First produced by the Standard Golf Company in 1902, the L model became the second most popular in their long-nose range of putters. This club has been restored for play, or would make a fine addition to a collection of alloy head putters. There are no splits to the top of the hosel (see images).The head remains tight to the shaft. The length is 33.50” (85cm).
The top of the head is stamped with the makers name, albeit worn away in parts and the Patent Number which looks to be 8402. The sole is stamped L Model, Medium Lie 9ozs 12 drs.
The head remains in good condition having very few dint marks which is quite remarkable because these old alloy headed putters where more often than not subject to being damaged by iron heads whilst in the bag because head covers were rarely used during the hickory golf era. The hosel has a few dint marks on the inside section. The face is stamped with a full length line-scored pattern which is quite unusual because normally a square grid pattern was used.
Length of head: 4.75” (12cm).
Width of head: 1.75” (4cm)
Depth of head: 1” (2.50cm)
Length of hosel : 3” (8cm).
Angle of Lie: 72 degrees.
Loft: 3 degrees.
The shaft has a very slight bow which is only noticeable when holding the club horizontally at eye level. A new light tan hide grip has been fitted, whipped with waxed linen thread.
Standard Golf Company
At the end of the 19th century aluminium was successfully being used for ship’s parts because of its rust proof capabilities and one man who was pioneering its use was Sir William Mills whose factory was based in the north east of England in Sunderland where ship building was a major industry. Mills was a very enterprising business man and it was not long before he found other uses for this new metal, one being golf clubs so he formed the Standard Golf Company during the early 1890’s. He was a founder member of Wearside Golf Club in 1892.
He designed various types of clubs but is best remembered for his Brassies and especially his Putters. The putters really gained recognition in 1909 when James Braid, Tom Ball and Sandy Herd used Mills putters in the Open. Many designs were introduced onto the market but the two most successful were the Ray-Mills launched in 1912 having been helped with the design by Open Champion Edward ‘Ted’ Ray and the New Braid-Mills in 1915 having the James Braid connection.
One particular unique fact about Mills clubs is that each club was stamped with the weight and lie on the under part of the head and a serial number was stamped on the top of the head which was recorded at the factory. This was done so if a head was damaged an exact copy could be made. Sir William Mills died in 1932 and the company was bought by investors who relocated the factory to Birmingham were production continued until the late 1930’s.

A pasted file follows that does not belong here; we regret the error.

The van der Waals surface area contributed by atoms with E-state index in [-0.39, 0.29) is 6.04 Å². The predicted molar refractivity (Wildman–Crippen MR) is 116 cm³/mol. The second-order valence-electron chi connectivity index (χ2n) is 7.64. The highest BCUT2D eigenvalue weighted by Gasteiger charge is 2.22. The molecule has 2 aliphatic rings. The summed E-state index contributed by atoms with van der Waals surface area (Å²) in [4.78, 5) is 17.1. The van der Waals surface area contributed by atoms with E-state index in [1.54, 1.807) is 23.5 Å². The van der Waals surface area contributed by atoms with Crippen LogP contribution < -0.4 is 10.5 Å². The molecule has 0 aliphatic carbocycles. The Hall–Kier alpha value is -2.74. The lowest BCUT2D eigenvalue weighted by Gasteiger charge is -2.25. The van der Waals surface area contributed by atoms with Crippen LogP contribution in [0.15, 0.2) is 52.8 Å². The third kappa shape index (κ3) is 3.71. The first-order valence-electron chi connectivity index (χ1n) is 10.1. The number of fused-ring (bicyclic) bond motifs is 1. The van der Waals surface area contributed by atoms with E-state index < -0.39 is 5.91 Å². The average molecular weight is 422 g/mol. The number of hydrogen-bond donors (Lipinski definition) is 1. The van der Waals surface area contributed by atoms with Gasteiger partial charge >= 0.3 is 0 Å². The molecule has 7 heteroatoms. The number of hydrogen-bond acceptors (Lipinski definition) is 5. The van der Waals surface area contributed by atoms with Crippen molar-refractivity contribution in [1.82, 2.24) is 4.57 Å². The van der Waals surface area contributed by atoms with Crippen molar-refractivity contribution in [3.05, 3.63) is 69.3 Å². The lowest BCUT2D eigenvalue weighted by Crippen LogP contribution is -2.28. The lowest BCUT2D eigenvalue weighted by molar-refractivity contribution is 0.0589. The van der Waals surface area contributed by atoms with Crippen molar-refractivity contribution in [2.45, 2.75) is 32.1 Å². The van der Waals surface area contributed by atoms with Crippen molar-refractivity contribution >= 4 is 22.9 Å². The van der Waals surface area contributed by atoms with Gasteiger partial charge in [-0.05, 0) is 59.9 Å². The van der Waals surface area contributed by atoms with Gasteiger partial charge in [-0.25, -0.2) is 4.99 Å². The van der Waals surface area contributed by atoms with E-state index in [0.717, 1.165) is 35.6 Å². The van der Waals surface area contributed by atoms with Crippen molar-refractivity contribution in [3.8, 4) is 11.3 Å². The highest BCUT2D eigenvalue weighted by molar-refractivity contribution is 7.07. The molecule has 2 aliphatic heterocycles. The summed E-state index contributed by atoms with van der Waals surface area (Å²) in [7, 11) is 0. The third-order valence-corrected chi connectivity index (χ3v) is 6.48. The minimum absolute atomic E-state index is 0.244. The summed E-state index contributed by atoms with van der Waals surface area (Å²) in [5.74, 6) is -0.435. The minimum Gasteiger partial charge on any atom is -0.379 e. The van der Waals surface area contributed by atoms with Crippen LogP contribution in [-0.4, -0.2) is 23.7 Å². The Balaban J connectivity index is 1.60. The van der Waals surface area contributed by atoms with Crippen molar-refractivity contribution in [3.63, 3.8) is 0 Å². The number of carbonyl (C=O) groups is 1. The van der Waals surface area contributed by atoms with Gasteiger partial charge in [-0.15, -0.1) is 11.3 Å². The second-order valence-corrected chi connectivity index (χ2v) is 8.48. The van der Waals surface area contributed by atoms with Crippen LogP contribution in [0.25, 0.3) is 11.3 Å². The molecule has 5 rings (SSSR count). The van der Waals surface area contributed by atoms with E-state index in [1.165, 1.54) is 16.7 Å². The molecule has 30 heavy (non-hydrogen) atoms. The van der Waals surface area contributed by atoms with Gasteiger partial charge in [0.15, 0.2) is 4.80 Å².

Buying Hickory Clubs for Play
This club(s) has been carefully inspected and sympathetically restored to a condition suitable for playing hickory golf. However it is important to remember that the average age of a hickory club is between 80 to 100 years and even older in some cases so you are purchasing an item of golf history, i.e. a golfing antique.
The majority of hickory clubs will be fine for play when handled with care but there are a few that even after being restored can have problems. For example iron heads become loose, shafts can split and socket joints do sometimes break down under the stress of the golf swing, the impact of hitting a golf ball or another hard object such as a stone or practice mat. These are the risks that you must be prepared to accept when playing with hickory clubs and therefore we cannot be held responsible should such damage occur.
GOLF BALLS – Important Advice.
It is always advisable to use a ‘soft feel’ ball when playing hickory golf to help prevent damaging the clubs. Most modern balls have a hard outer coating that can damage the face of a wood and put unnecessary strain on the socket joint. Hard balls can also cause an iron head/hosel to become loose from the wooden shaft. Driving range balls also invariably have a hard outer coating, plus hitting off rubber practice mats can sometimes loosen iron heads. Always practice on a grass surface.
Please refer to New Mesh & Dimple Balls for Hickory Play (see main menu) to view our replica 1920’s style soft feel balls.
Keeping Your Club(s) In Good Condition:
After a round of golf, should your clubs have become wet during play please ensure that you thoroughly clean and dry the heads when arriving home. Applying a thin coat of ‘gun oil’ to the iron heads helps protect against rust forming.
It is advisable to store your hickory clubs in a cool dry place. Too much moisture or heat can affect the hickory shafts, for example the shaft can shrink within the hosel causing the head to become loose. The cooler the environment - the better.
Please refer to the Postal Prices, Payments & Returns page. Orders consisting of more than one club will significantly reduce the postal charge for the added club(s) or other items, i.e. the cost to send 6 or even 8 clubs is virtually the same as for one club so should a friend also wish to make a purchase then combine the orders and save money. Should you wish to take advantage of this saving then please contact me for a postal quote before placing your order on the website.
When the courier arrives please check the condition of the parcel before signing for the delivery. This is most important because the courier will not accept liability for damage if the parcel is signed for in good condition and then a complaint is lodged at a later date.